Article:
The big macro can cause big moves in the market. What does today's headline macro news mean for your portfolio?

What's happening: Steffen Seibert, the spokesman for German Chancellor Angela Merkel, said that while there will be a plan to combat the European Union's fiscal problems introduced next week, it won't be a quick fix. Specifically, he said, "The chancellor reminds [everyone] that the dreams that are emerging again, that on Monday everything will be resolved and everything will be over, will again not be fulfilled."

In plain English, please: Is the chancellor hoping to play a little "under-promise and over-deliver"? Or is she simply trying to bring hopes in line with reality? Either way, it's quite clear that she's making a strong effort to manage expectations for what will happen when EU policy leaders get together on Oct. 23 to introduce a regional rescue plan.

With the S&P 500 Index (INDEX: ^GSPC) rallying 6% last week and the Dow Jones Industrial Average (INDEX: ^DJI) tacking on nearly 5%, it was clear that U.S. investors were getting very optimistic that the EU crisis could be stemmed. If we continue to use these indexes as gauges of global economic optimism, then the comments out of Germany seem to be having their intended result; the S&P and Dow are respectively off 1.3% and 1.5% as of this writing.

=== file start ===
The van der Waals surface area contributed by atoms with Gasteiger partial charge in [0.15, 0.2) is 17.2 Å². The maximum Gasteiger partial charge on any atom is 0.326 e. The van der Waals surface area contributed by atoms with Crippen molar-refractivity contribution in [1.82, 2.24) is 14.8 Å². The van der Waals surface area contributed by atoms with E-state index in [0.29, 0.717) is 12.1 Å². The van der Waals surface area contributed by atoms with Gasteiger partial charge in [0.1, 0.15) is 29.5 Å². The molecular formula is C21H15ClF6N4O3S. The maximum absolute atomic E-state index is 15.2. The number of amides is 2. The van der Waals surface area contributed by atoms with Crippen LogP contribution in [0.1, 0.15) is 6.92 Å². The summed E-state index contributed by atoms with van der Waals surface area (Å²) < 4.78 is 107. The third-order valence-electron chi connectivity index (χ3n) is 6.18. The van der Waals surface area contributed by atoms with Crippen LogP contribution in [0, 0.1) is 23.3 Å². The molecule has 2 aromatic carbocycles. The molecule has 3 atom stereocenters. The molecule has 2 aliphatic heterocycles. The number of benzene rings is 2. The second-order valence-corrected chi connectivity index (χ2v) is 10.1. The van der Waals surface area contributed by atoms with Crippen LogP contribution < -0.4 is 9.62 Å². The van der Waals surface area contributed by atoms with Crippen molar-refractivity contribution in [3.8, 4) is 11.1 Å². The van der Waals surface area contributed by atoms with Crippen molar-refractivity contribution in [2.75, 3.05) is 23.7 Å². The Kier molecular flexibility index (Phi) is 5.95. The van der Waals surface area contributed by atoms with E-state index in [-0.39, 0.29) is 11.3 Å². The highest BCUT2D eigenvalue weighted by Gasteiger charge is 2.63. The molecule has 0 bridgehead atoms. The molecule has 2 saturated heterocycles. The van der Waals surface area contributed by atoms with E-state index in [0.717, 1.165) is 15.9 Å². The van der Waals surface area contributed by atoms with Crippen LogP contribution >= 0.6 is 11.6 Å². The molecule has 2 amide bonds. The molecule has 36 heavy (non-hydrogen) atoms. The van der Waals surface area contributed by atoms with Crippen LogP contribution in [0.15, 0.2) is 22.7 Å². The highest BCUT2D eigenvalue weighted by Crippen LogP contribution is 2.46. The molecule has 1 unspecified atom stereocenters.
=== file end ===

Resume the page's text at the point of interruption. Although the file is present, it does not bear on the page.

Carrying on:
Stocks to watch: Because this is such a massive issue affecting the global economy, the views on the EU crisis and the ability of the region's leaders to put together a workable plan that will avoid a massive blowup could be said to affect a high percentage of the publicly traded companies around the world and certainly has the power to move the indexes. However, banks will be particularly sensitive to this issue, so the stocks of regional banks such as Bank of Ireland (NYSE: IRE), Lloyds Banking Group (NYSE: LYG), National Bank of Greece (NYSE: NBG), and Banco Santander (NYSE: STD) could move significantly on new developments.

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Fool contributor Matt Koppenheffer does not have a financial interest in any of the companies mentioned. You can check out what Matt is keeping an eye on by visiting his CAPS portfolio, or you can follow Matt on Twitter @KoppTheFool or Facebook. The Fool's disclosure policy prefers dividends over a sharp stick in the eye.